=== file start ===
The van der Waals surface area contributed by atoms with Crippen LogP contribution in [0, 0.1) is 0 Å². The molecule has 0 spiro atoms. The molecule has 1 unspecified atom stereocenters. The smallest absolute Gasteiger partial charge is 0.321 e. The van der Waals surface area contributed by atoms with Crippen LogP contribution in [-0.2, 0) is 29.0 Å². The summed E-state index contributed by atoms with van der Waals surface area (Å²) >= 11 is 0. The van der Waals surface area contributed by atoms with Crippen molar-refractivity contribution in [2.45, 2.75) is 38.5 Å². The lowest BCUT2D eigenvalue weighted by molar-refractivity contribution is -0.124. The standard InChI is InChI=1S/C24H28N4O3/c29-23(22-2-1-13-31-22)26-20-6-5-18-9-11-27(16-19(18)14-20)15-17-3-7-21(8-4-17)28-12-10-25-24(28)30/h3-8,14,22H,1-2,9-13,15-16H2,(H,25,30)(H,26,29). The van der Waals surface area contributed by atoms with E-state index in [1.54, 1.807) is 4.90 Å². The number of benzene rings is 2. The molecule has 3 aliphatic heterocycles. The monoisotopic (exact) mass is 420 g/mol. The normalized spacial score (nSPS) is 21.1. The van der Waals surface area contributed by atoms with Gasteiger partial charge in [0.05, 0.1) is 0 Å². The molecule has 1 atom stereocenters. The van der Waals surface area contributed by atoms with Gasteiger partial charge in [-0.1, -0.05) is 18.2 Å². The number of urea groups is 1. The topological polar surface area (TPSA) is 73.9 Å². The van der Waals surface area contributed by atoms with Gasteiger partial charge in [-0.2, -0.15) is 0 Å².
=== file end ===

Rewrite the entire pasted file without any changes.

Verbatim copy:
The van der Waals surface area contributed by atoms with Crippen LogP contribution in [0, 0.1) is 0 Å². The molecule has 0 spiro atoms. The molecule has 1 unspecified atom stereocenters. The smallest absolute Gasteiger partial charge is 0.321 e. The van der Waals surface area contributed by atoms with Crippen LogP contribution in [-0.2, 0) is 29.0 Å². The summed E-state index contributed by atoms with van der Waals surface area (Å²) >= 11 is 0. The van der Waals surface area contributed by atoms with Crippen molar-refractivity contribution in [2.45, 2.75) is 38.5 Å². The lowest BCUT2D eigenvalue weighted by molar-refractivity contribution is -0.124. The standard InChI is InChI=1S/C24H28N4O3/c29-23(22-2-1-13-31-22)26-20-6-5-18-9-11-27(16-19(18)14-20)15-17-3-7-21(8-4-17)28-12-10-25-24(28)30/h3-8,14,22H,1-2,9-13,15-16H2,(H,25,30)(H,26,29). The van der Waals surface area contributed by atoms with E-state index in [1.54, 1.807) is 4.90 Å². The number of benzene rings is 2. The molecule has 3 aliphatic heterocycles. The monoisotopic (exact) mass is 420 g/mol. The normalized spacial score (nSPS) is 21.1. The van der Waals surface area contributed by atoms with Gasteiger partial charge in [0.05, 0.1) is 0 Å². The molecule has 1 atom stereocenters. The van der Waals surface area contributed by atoms with Gasteiger partial charge in [-0.1, -0.05) is 18.2 Å². The number of urea groups is 1. The topological polar surface area (TPSA) is 73.9 Å². The van der Waals surface area contributed by atoms with Gasteiger partial charge in [-0.2, -0.15) is 0 Å².